The selection of a remedy for the violation of a sequestration order is within the sound discretion of the trial court. See Commonwealth v. Martin, 440 Pa. 150, 153, 269 A.2d 722, 723 (1970); Commonwealth v. Turner, 389 Pa. 239, 264, 133 A.2d 187, 199 (1957). In exercising *321 its discretion, the trial court should consider the seriousness of the violation, its impact on the testimony of the witness, and its probable impact on the outcome of the trial. We will disturb the trial court's exercise of its discretion only if there is no reasonable ground for the action taken.

Here there is support for the trial court's refusal to grant the defense motions. The court had heard the examination of the witness and therefore knew that Scott was one of three eyewitnesses to the killing, and that his testimony was the most favorable to the appellant of the three. Furthermore, the court was aware from cross-examination that Scott's testimony did not conflict in any relevant part with a statement Scott had given the police at the time of the killing. The court therefore had reason to believe that Scott's testimony was not altered as a result of the violation of the sequestration order.

Moreover, the fact of the violation was shown in cross-examination and the court referred to it in its summary of the evidence for the jury. Although no cautionary instruction was given at any time after the violation came to light, none was requested. The jury was thus aware of the violation and its possible impact on the witness' testimony. On this basis the trial court could conclude that the jury took the violation of the sequestration order into account when weighing Scott's testimony. In these circumstances we find that the trial court committed no error in refusing to declare a mistrial or in refusing to strike Scott's testimony.

Judgment of sentence affirmed.

POMEROY, J., filed a concurring opinion, in which NIX, J., joins.

POMEROY, Justice (concurring).

I agree that under the circumstances shown by this record the trial court committed no abuse of discretion in *322 refusing to declare a mistrial and in refusing to strike the testimony of the witness Scott. I therefore concur in the order of affirmance. I add this separate statement because I cannot accept the Court's purported holding that no waiver of a discovered sequestration violation occurs when counsel deliberately delays making a motion for mistrial on such grounds until he has concluded his cross-examination of the witness as to whom the violation occurred. This portion of the Court's opinion is in the teeth of the express provision of Rule 1118(b) of our Rules of Criminal Procedure, which provides as follows:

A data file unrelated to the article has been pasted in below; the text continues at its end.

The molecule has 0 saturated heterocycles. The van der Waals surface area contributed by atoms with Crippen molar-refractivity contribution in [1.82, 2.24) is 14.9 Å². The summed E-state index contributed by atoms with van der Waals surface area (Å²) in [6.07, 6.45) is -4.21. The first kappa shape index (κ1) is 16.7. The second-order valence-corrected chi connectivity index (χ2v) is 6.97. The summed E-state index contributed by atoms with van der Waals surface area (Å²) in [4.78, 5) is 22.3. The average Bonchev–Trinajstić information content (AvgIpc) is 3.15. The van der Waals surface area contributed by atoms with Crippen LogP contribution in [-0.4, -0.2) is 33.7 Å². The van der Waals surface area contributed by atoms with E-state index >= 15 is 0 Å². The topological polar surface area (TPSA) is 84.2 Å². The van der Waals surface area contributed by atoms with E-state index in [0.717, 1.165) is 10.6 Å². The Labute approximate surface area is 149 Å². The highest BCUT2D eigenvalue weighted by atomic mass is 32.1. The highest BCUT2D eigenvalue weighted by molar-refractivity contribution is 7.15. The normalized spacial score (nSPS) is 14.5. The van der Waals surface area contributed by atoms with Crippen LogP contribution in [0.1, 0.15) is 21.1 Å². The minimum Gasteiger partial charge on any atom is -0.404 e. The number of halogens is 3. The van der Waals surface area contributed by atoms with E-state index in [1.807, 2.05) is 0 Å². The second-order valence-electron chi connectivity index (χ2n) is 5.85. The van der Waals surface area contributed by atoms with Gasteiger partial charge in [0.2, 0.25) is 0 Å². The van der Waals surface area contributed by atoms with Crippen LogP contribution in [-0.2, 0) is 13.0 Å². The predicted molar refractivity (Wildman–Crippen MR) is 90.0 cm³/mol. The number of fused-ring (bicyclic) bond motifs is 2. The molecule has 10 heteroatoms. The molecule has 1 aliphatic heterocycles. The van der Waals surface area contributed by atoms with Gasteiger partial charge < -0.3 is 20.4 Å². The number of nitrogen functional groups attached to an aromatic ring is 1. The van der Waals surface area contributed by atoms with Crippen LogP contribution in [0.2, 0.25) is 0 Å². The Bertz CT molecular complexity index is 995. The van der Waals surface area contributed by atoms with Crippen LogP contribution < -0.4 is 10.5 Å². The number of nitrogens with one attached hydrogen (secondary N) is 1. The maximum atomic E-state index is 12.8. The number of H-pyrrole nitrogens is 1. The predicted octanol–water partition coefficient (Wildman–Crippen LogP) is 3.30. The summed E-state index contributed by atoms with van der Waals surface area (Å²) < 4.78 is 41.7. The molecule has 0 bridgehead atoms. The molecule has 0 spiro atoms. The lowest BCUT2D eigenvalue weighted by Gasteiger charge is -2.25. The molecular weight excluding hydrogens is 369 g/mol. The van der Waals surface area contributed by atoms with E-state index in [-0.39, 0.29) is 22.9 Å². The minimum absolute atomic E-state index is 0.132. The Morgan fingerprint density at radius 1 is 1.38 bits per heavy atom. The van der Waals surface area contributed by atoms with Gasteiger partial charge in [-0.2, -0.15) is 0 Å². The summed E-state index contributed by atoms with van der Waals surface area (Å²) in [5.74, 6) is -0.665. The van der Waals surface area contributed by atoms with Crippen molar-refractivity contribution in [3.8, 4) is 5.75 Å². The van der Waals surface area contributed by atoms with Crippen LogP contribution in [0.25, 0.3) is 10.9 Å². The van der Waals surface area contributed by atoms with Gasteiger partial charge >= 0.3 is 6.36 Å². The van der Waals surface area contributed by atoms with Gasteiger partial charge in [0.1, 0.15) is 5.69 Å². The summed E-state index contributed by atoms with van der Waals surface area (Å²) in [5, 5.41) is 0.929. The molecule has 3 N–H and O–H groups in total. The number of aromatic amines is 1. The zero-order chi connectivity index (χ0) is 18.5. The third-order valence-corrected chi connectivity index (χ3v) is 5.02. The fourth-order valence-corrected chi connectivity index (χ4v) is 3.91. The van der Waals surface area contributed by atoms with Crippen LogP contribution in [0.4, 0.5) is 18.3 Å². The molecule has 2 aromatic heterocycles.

When an event prejudicial to the defendant occurs during trial only the defendant may move for a mistrial; the motion shall be made when the event is disclosed. Otherwise, the trial judge may declare a mistrial only for reasons of manifest necessity. (Emphasis supplied)

The mandatory aspect of the time when mistrial motions are to be made is manifest. The rule is not to be followed or ignored with impunity, as trial counsel chooses, depending on the nature of the episode which gives rise to the claim of mistrial. If a mistrial motion is timely made and granted, that, of course, is an end to the matter. If the motion is denied, cross-examination may then be carried on to completion with assurance that the court's ruling will afford ground for a new trial if discretion is found to have been abused. I am unable to perceive the "impossible choice" with which the Court states defense counsel was presented in this case.

NIX, J., joins in this concurring opinion.


[1] See Appellate Court Jurisdiction Act of 1970, Act of July 31, 1970, P.L. 673, art. II, § 202(1), 17 P.S. § 211.202(1) (Supp. 1975).

[2] A detective who investigated the crime was permitted to remain in the courtroom in order to assist the district attorney prosecuting the case. No objection concerning this exception to the sequestration order is raised.

[3] Although the record concerning the violation of the sequestration order is not ample, we must accept the trial court's finding supported, as it is, by substantial evidence that a violation did, in fact, occur. "This Court does not sit as a trier of issues of fact, expecting to be persuaded that one or the other side is more credible. That is only a task for a trial court and we would never invade that area of the judicial process." Reed v. Universal C. I.T. Credit Corp., 434 Pa. 212, 217, 253 A.2d 101, 104 (1969). Therefore we do not address whether there was a violation of the order. The trial court found a violation, and we accept that finding.

[4] Obviously, upon learning of the violation of the sequestration order, counsel could move for a mistrial without encountering the risks described in the text. However, we impose no such requirement. A motion for a mistrial made at the close of cross-examination, under the facts as given here, is timely under Pa.R.Crim. P. 1118.

[5] Commonwealth v. Turner, 389 Pa. 239, 264, 133 A.2d 187, 199 (1957), quoting VI Wigmore on Evidence § 1838, at 352 (3d ed. 1940).

[6] We are strengthened in our conclusion by the ease with which counsel could avoid the Commonwealth's proposed waiver by simply waiting until the end of cross-examination to question a witness concerning violations of a sequestration order. Courts do not sit to impose empty formalities on unwary litigants.

This site is protected by reCAPTCHA and the Google Privacy Policy and Terms of Service apply.